Bruno Sammartino was inducted into the WWE Hall of Fame in 2013. WWE

"The Living Legend" Bruno Sammartino, one of the greatest icons in the history of professional wrestling, has died at age 82, WWE confirmed on Wednesday.

At his time, Sammartino was the most transcendent figure the business had ever seen, and he quickly became one of professional wrestling's most accomplished performers.

A two-time WWWF champion with reigns surpassing 11 combined years, Sammartino stands to this day as the longest-reigning world heavyweight champion in the history of what is now known as WWE. His first reign of 2,803 days (May 1963-January 1971) is the longest single reign for the company's signature title, while his second reign of 1,237 days (December 1973-April 1977) is the fifth-longest the world heavyweight championship has been held.

Sammartino was a staple at Madison Square Garden during his time atop the then-WWWF with his legendary clashes against some of the most dastardly heels in professional wrestling history. Some say Sammartino is responsible for a historic 187 sellouts of MSG with him in the main event match, though that figure has been disputed.

A true brawler who utilized his power to subdue opponents -- many of whom made their names as mat wrestlers -- the native of Italy dominated the professional wrestling scene in the 1960s and 1970s, standing as an unbeatable strongman and the cornerstone of Vince McMahon Sr.'s World Wide Wrestling Federation.

After leaving Italy with his family following World War II, Sammartino settled in Pittsburgh. He was famously bullied in school for being frail and foreign with no command of the English language. This led Sammartino to begin lifting weights and developing his body. He set a world record in the bench press at 565 pounds in 1959 after missing out on joining the U.S. Olympic weightlifting team three years earlier.

The relationship between Sammartino and McMahon Sr. began around 1960 when Sammartino joined the Capitol Wrestling Corporation, a precursor to the WWWF. Though the two had a rocky relationship for years, they eventually linked up again in 1963 after McMahon pleaded for Sammartino to return to the WWWF and immediately granted him a title shot against the company's first world heavyweight champion, "Nature Boy" Buddy Rogers.

Sammartino beat Rogers in 48 seconds to claim the title and never looked back, fighting and/or defending the world heavyweight championship against some of the biggest names in professional wrestling history, including Killer Kowalski, Giant Baba, The Sheik, Freddie Blassie and George "The Animal" Steele, among many others.

He did not drop the title until 1971 when Ivan Koloff beat him at Madison Square Garden, and at first, it looked like his tenure with WWWF had come to an end. However, while trying to convince Sammartino to return to WWWF for a second lengthy title reign, McMahon Sr. made what was believed to be a rare offer from a wrestling promoter, promising to not only book Sammartino at only the nation's top venues but also pay him a percentage of every gate for events in which he participated.

Sammartino defeated Stan Stasiak to regain the WWWF world heavyweight championship in December 1973 and took on another slew of now-famous challengers, including Waldo Von Erich, Bruiser Brody, "Superstar" Billy Graham, Nikolai Volkoff and Ernie "The Cat" Ladd. The final two years of his title reign, Sammartino fought through a fractured neck suffered in a match with a young Stan Hansen. Sammartino dropped the title to Graham in April 1977 and once again reduced his active schedule.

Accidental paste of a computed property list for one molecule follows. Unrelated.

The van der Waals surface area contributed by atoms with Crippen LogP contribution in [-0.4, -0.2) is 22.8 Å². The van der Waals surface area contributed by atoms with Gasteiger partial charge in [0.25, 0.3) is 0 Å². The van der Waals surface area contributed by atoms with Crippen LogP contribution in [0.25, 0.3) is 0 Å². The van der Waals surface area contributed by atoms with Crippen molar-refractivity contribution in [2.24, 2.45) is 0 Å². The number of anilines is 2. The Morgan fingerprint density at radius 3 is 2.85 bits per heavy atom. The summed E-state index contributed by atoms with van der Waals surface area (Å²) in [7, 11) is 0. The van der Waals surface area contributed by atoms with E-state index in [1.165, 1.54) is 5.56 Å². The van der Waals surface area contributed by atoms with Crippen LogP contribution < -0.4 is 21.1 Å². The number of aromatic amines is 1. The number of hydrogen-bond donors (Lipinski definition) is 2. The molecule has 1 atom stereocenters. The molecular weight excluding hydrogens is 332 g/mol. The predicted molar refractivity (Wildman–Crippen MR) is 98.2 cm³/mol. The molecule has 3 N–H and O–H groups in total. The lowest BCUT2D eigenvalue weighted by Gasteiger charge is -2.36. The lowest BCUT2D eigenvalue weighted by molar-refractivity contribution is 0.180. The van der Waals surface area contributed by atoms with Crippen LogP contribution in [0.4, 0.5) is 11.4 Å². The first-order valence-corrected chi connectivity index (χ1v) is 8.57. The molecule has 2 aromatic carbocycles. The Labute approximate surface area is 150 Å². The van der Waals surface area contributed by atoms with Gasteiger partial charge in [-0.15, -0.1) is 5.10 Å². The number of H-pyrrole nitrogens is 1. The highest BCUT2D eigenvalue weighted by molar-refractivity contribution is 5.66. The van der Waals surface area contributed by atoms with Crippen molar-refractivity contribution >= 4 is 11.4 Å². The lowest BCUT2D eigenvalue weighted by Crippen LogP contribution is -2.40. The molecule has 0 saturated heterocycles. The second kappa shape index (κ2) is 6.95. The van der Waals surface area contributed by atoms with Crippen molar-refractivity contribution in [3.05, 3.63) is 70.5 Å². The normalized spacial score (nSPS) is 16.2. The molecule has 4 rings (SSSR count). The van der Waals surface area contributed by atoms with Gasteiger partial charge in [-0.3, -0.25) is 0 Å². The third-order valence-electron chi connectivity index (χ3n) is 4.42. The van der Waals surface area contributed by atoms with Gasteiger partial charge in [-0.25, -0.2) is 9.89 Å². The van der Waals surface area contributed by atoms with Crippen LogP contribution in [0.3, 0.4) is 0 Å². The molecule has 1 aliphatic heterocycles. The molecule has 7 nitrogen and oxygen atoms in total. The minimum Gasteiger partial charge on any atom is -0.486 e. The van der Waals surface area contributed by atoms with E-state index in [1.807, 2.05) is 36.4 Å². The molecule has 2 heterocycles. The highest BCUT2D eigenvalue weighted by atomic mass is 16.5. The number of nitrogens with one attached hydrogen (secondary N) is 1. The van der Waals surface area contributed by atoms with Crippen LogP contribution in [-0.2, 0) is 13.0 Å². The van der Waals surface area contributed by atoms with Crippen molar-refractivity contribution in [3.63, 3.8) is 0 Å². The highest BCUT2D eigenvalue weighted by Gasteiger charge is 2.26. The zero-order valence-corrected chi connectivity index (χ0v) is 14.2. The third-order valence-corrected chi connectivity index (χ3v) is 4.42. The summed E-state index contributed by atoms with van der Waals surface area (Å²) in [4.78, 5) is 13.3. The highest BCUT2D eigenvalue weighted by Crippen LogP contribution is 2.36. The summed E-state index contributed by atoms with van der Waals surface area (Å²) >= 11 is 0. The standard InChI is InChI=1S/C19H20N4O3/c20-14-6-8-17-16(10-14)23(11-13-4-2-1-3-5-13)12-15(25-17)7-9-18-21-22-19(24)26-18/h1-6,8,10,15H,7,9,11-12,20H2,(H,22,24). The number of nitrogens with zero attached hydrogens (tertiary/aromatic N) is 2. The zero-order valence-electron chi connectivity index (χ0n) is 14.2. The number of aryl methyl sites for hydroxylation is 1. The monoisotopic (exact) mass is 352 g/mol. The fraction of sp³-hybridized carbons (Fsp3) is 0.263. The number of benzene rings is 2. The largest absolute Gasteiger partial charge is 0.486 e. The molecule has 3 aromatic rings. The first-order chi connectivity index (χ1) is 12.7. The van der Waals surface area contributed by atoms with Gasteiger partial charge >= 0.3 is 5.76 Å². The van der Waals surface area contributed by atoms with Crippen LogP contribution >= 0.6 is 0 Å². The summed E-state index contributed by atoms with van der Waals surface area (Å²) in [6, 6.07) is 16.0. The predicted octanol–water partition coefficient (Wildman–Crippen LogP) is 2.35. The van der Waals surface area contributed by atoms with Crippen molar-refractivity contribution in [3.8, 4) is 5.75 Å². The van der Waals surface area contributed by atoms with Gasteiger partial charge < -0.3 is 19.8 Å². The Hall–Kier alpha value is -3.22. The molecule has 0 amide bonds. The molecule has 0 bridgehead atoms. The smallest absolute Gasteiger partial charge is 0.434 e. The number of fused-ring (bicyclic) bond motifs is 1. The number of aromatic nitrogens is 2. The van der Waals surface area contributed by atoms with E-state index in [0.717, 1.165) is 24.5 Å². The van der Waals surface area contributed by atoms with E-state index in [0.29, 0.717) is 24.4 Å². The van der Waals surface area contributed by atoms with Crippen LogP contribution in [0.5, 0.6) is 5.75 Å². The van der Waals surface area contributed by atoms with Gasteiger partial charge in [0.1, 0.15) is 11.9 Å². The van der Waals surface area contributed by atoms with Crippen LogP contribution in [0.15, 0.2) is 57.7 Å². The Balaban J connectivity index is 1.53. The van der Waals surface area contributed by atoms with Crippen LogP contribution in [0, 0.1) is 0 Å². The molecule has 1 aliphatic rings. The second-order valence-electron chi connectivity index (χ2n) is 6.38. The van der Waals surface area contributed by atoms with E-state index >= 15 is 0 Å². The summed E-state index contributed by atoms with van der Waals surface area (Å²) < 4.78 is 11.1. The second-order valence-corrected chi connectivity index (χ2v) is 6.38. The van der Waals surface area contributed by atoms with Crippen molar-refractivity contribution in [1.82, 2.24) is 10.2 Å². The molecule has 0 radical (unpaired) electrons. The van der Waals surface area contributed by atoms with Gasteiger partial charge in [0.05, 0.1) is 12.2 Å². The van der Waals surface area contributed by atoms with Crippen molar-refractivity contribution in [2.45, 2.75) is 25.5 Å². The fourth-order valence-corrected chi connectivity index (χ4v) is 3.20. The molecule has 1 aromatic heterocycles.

His feud with former student Larry Zbyszko culminated with one of the most famous steel cage matches of the modern era, a grudge match at Shea Stadium in the summer of 1980. Sammartino formally retired as a full-time competitor in 1981 and did not return to the WWF again until 1984, beginning a stint as a color commentator and part-time wrestler in support of his son, David, who had begun his own wrestling career in the WWF. Bruno accompanied David during his match at the inaugural WrestleMania in 1985. 

With McMahon Sr. having died, Sammartino's third and final run with the company came under Vince McMahon, and it was one that saw the former champion return to greatness. Despite being in his 50s, Sammartino remained in excellent physical shape and grappled with some of the company's new stars, including "Macho Man" Randy Savage and "Rowdy" Roddy Piper. He fought in a battle royal at WrestleMania 2 (getting eliminated by Big John Studd), was the sole survivor of an elimination match against The Hart Foundation and The Honky Tonk Man, and teamed up with Hulk Hogan to defeat King Kong Bundy and One Man Gang in his final WWF match in 1988.

Not long after his departure from the WWF, Sammartino and McMahon became foes, with Sammartino heavily criticizing McMahon and eventually working rare dates for the National Wrestling Alliance (NWA) and World Championship Wrestling (WCW). It was not until nearly 25 years after his departure from the company that Sammartino and WWE rekindled their relationship when "The Living Legend" was inducted into the WWE Hall of Fame in 2013.

In all, Sammartino held five championships in WWE and earned "Match of the Year" honors five times from Pro Wrestling Illustrated (1972, 1975-77, 1980). He lived up to his nickname many times over and will stand forever as one of the greatest professional wrestlers in the history of the business.